By Annabelle Villamarin
Primary & Middle School Principal
Lancers International School
I am often curious about language learning and the impact it has on how students learn. As an educator based in India, I find that language development comes naturally to a country of over 1.3 billion people. It is a melting pot of at least 23 different languages and the harmony of people living here is incomparable.
Language is embedded in our humanity. According to a study by Michael Halliday (1975), language is used in multiple ways and is at the core of how we make sense of the world around us. Our language ability is aligned with how we understand the world. It is tied with our notion of intelligence and our ability to acquire and construct meaning.
I have been constantly in awe with how language in my own classroom plays a central role in how my students interact with me, with themselves and with the materials around us. I find that a rich language classroom allows my students to think more, ask more and know more. I find that through explicit language developmental learning routines, my students learn concepts quicker. When students are exposed to a variety of text types, their language ability is enriched. They are able to grasp more difficult concepts and engage in higher-order thinking routines better. They also communicate their thinking better.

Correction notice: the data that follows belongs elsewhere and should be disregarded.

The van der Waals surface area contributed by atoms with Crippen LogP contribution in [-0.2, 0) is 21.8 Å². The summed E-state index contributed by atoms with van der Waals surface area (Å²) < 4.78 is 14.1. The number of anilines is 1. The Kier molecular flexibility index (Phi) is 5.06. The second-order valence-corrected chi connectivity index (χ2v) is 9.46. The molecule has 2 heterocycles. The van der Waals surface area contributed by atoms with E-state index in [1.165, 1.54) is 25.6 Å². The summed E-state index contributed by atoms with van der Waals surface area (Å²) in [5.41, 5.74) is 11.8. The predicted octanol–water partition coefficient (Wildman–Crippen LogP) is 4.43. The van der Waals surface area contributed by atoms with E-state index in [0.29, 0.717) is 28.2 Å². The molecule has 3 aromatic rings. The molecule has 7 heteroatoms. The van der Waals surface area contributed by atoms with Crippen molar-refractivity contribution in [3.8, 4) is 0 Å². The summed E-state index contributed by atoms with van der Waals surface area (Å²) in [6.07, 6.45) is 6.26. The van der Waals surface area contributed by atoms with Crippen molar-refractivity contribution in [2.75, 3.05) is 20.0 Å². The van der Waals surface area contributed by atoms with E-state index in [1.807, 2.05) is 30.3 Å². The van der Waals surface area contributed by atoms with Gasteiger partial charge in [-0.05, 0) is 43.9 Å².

When students express what they know and use language forms for different purposes such as publishing their own text; exploring and comparing genres of literature; and experiencing real-life scenarios; the classroom learning is more engaging and relevant to my learners. I often challenge my students to create their own pieces of writing, explore author purposes and go beyond what is written in the texts. They spend countless hours inquiring into the different elements of language through exciting and student-friendly inquiries.
Language learning needs to be holistic and not isolated from other subject areas. I do not believe that learning language only happens in a language class. Children in my classroom learn language in the cafeteria, in the playground and even in the arts and PE classes. I realize that this is similar in the adult environment; we know that it is not difficult to acquire another language anymore. The stimuli available to people today, technological advancements and the rapidly changing mobile communities can easily allow for language learning developing faster than ever before.
Knowing and language goes hand-in-hand. Our learners have a higher chance of succeeding in a rapidly changing world if we equip them with the right tools to make sense of their world on their own. I believe that language lessons should focus on allowing the students to make sense of the world around them rather than covering chapters in a textbook.
It should provoke thinking and lead to further inquiries. It should be applied in real-life scenarios and it should have explicit connections to what students already know and can do. It should be rich with up-to-date materials easily available to the students. Isolated topics in language learning are a waste of student’s valuable time. Language classrooms should evolve as our environment evolves.
Disclaimer: The opinions expressed in this article are the personal views of the author and does not reflect the views of IDA. The article is published as is and we bear no responsibility for any errors in the content of the article.